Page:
As climate change becomes more severe, it becomes more important than ever to restore and strengthen landscapes to be resilient to drought, floods, and extreme climate. Portugal-based company Mossy Earth is entirely dedicated to restoring and rewilding landscapes across the globe with a team of biologists and local community members. Here’s how they’re finding solutions to environmental challenges.
After years of catching waves around the globe and witnessing human-driven destruction of the land and waterways, surf aficionados Matt Davies and Duarte de Zoeten decided to do something about it. With about 300 euros between them, they co-founded Mossy Earth in 2017, focusing on reforesting the Douro Valley, which was devastated by summer wildfires.
“We arrived there a few days after the flames were extinguished, and I vividly remember the jet black ash and the 40 degree heat,” Duarte said in a YouTube video. We were in a truly desolate place, unlike anything I had ever seen. But in the following months, we put our backs into the work and spent countless hours on that mountainside trying to plant saplings in the thin layer of charred, dusty soil that was left. And bit by bit, things started to look better.”
With time and a few lucky connections, Mossy Earth received the attention and funding to obtain the trees from local nurseries. With the help of friends, families, and local organizations, they were able to plant approximately 10,000 native trees such as Four Oaks, Juniper, Wild Olive, Strawberry Tree, and Hackberry.
“To save the soil, we tried to spread some grass seeds but when the first rain came, nothing really grew, so when we actually started planting, we had lost most of the soil, which made planting hard,” Duarte said. “We were hitting rocks with every swing. Then it began raining and the dusty ash turned to mud. Planting was not easy, but bit by bit we got it done.”
In the springtime, they developed an irrigation system that came from an old reservoir on a local farm in order to help water the trees during dry summer months. This year, they visited the site to see how it’s improved in six years. They found the survivors had been planted along their irrigation system, while those without extra water died. Around 1,000 trees survived the harsh summer months.
“The last few years have been really crazy and I’m so proud of the things we have achieved,” Duarte said. “A project like this one, which was our first one, was challenging and difficult to implement, and that’s why only 10% of the trees survived, but I’m still really happy and proud of the results. But now I’m really excited for what we are doing now and for what is to come.”
Mossy Earth began solely with reforestation projects, focusing on the carbon sequestration provided by every new tree. At the end of 2018, Mossy Earth began to offer a monthly payment membership to supporters of their projects. With this new economic model, Matt and Duarte expanded the types of restoration through rewilding other land and waterscapes.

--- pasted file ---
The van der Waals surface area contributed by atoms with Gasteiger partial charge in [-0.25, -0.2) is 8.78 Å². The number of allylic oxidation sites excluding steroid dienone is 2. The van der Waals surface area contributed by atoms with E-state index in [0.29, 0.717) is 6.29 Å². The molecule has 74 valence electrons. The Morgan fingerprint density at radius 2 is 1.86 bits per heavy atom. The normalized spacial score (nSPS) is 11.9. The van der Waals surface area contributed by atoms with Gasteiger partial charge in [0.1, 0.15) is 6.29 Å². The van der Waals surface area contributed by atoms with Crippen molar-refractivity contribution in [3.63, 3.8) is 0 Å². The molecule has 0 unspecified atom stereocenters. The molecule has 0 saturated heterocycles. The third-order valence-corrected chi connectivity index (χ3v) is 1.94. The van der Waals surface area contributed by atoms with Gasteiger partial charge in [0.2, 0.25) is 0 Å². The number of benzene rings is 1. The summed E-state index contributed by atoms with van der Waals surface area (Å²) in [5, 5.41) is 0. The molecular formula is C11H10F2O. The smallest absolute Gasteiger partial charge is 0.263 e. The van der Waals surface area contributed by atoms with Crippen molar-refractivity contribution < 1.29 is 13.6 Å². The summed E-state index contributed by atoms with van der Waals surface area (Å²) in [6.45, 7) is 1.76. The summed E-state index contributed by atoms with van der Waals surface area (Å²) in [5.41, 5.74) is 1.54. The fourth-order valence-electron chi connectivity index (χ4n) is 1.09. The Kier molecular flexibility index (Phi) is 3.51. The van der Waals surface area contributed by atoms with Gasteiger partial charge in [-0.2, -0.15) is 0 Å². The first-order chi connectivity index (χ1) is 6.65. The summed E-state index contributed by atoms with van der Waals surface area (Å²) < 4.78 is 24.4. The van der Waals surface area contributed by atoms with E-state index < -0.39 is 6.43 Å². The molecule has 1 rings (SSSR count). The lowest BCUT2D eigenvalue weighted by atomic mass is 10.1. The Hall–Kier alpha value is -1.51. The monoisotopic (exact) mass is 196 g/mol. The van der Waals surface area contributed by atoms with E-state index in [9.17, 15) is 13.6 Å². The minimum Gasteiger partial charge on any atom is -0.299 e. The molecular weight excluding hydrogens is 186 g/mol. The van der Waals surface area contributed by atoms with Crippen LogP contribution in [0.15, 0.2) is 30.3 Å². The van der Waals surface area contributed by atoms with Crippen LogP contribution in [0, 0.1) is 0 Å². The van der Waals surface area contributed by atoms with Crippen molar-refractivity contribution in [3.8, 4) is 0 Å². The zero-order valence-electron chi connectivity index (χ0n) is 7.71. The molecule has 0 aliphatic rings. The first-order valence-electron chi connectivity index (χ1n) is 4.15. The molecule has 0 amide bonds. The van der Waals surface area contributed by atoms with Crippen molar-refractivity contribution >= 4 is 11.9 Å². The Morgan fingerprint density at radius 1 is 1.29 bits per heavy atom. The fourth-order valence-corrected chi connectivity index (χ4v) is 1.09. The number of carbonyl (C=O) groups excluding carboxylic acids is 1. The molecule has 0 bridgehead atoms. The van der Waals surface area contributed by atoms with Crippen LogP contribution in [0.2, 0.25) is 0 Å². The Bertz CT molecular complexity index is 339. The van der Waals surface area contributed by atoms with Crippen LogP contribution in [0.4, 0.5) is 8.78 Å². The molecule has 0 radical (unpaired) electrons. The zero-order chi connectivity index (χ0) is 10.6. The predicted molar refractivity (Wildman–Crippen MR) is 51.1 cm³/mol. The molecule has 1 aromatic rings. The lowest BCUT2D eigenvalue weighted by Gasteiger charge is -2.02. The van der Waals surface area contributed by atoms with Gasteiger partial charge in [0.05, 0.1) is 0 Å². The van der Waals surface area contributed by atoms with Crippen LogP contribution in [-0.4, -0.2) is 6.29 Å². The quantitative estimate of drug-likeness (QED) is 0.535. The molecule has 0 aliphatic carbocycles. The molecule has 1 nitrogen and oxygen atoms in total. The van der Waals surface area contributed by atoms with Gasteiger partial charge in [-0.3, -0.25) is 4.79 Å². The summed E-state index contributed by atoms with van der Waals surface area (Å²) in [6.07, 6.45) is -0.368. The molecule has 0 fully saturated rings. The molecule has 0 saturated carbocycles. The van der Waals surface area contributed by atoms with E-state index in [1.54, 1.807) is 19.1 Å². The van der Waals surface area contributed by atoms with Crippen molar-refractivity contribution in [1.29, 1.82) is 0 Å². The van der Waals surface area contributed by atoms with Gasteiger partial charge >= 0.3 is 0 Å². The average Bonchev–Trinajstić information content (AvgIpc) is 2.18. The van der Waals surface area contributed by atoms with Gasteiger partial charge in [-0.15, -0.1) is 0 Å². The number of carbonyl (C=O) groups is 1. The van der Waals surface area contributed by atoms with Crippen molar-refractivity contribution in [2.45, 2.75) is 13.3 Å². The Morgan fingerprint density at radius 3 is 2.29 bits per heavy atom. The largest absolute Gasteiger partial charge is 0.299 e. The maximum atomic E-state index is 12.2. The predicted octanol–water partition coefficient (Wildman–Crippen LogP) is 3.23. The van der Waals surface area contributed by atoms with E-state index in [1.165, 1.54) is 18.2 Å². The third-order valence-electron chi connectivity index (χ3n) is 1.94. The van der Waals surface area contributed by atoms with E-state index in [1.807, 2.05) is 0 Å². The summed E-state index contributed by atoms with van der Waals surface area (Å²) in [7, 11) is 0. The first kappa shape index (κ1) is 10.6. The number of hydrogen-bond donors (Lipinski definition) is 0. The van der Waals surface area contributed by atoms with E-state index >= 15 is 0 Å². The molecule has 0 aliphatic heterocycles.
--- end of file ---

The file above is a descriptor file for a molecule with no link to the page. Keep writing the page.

“In the sea, we are restoring coral reefs, oyster gardens, and kelp forests to provide crucial habitats for fish and other marine species to increase their resilience to future challenges,” Duarte narrates in another YouTube video. “We’re also helping existing woodlands by protecting old growth forests in places like the Carpathians or the biodiverse rich forests in the Amazon jungle. In the rivers, we are recreating rare ecosystems, such as flooded forests and wet meadows, which are crucial habitats for endangered wildlife… We have many more ideas like these in development.”
Mossy Earth maintains a number of innovative tactics to steward their 50+ projects. They keep carbon emissions low by undertaking projects within land-travel distance, limiting the use of planes whenever possible. But they also involve the local community whenever possible.
“We have recruited our own team of biologists and project managers, and over the years, they’ve developed a project design and selection methodology that essentially allows us to evaluate the most impactful rewilding opportunities, and then either set up our own projects or find the best partners to work with,” Duarte said.
Mossy Earth also utilizes different technological approaches, such as drones for seed distribution and satellite monitoring to watch their projects’ progress over time. Their transparency dashboard highlights each impacted species, action and transaction associated with projects along with a quarterly financial report, a monthly field report, and YouTube videos.
“When you decide to become a member, you'll be able to track everything in your account. We share detailed project management plans, in-depth project podcasts, 360 degree photos, detailed maps, and underground vlogs,” Duarte said. “You’ll also be able to engage directly with the team and the community by discussing project updates and casting votes on important topics. We’re not funded by huge companies or investors. We’re a small group of people that truly love wild areas. This is rewilding by the people for the people and we do our best to take you along with us on these projects.”
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